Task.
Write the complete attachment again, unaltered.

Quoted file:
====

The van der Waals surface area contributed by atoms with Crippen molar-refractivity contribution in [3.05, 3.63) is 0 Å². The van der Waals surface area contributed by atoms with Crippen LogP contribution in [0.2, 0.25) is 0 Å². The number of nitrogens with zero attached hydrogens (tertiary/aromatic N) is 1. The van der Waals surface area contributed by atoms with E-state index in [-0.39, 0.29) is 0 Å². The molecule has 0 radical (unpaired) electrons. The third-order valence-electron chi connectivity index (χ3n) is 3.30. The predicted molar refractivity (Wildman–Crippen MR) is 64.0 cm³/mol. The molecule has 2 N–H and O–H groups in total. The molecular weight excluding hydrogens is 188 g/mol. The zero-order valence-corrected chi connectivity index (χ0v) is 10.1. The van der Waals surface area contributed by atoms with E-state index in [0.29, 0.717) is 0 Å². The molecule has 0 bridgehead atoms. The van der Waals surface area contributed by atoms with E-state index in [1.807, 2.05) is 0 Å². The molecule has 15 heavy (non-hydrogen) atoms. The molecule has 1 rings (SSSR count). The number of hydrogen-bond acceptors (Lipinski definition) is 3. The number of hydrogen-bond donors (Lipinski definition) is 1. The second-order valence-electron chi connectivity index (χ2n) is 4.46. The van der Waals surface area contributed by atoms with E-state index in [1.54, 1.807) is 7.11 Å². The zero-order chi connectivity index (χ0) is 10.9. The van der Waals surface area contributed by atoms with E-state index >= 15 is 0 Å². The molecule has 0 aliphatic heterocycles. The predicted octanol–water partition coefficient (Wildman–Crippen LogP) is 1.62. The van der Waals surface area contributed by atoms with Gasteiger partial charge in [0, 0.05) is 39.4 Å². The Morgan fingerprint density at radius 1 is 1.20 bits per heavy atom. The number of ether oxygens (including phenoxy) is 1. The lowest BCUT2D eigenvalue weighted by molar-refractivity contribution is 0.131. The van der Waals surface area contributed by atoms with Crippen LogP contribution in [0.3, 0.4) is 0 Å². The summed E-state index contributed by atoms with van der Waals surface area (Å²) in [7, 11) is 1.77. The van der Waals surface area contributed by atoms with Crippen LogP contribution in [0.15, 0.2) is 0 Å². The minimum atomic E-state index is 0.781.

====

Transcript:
The van der Waals surface area contributed by atoms with Crippen molar-refractivity contribution in [3.05, 3.63) is 0 Å². The van der Waals surface area contributed by atoms with Crippen LogP contribution in [0.2, 0.25) is 0 Å². The number of nitrogens with zero attached hydrogens (tertiary/aromatic N) is 1. The van der Waals surface area contributed by atoms with E-state index in [-0.39, 0.29) is 0 Å². The molecule has 0 radical (unpaired) electrons. The third-order valence-electron chi connectivity index (χ3n) is 3.30. The predicted molar refractivity (Wildman–Crippen MR) is 64.0 cm³/mol. The molecule has 2 N–H and O–H groups in total. The molecular weight excluding hydrogens is 188 g/mol. The zero-order valence-corrected chi connectivity index (χ0v) is 10.1. The van der Waals surface area contributed by atoms with E-state index in [0.29, 0.717) is 0 Å². The molecule has 0 bridgehead atoms. The van der Waals surface area contributed by atoms with E-state index in [1.807, 2.05) is 0 Å². The molecule has 15 heavy (non-hydrogen) atoms. The molecule has 1 rings (SSSR count). The number of hydrogen-bond acceptors (Lipinski definition) is 3. The number of hydrogen-bond donors (Lipinski definition) is 1. The second-order valence-electron chi connectivity index (χ2n) is 4.46. The van der Waals surface area contributed by atoms with E-state index in [1.54, 1.807) is 7.11 Å². The zero-order chi connectivity index (χ0) is 10.9. The van der Waals surface area contributed by atoms with E-state index >= 15 is 0 Å². The molecule has 0 aliphatic heterocycles. The predicted octanol–water partition coefficient (Wildman–Crippen LogP) is 1.62. The van der Waals surface area contributed by atoms with Gasteiger partial charge in [0, 0.05) is 39.4 Å². The Morgan fingerprint density at radius 1 is 1.20 bits per heavy atom. The number of ether oxygens (including phenoxy) is 1. The lowest BCUT2D eigenvalue weighted by molar-refractivity contribution is 0.131. The van der Waals surface area contributed by atoms with Crippen LogP contribution in [0.3, 0.4) is 0 Å². The summed E-state index contributed by atoms with van der Waals surface area (Å²) in [7, 11) is 1.77. The van der Waals surface area contributed by atoms with Crippen LogP contribution in [0.15, 0.2) is 0 Å². The minimum atomic E-state index is 0.781.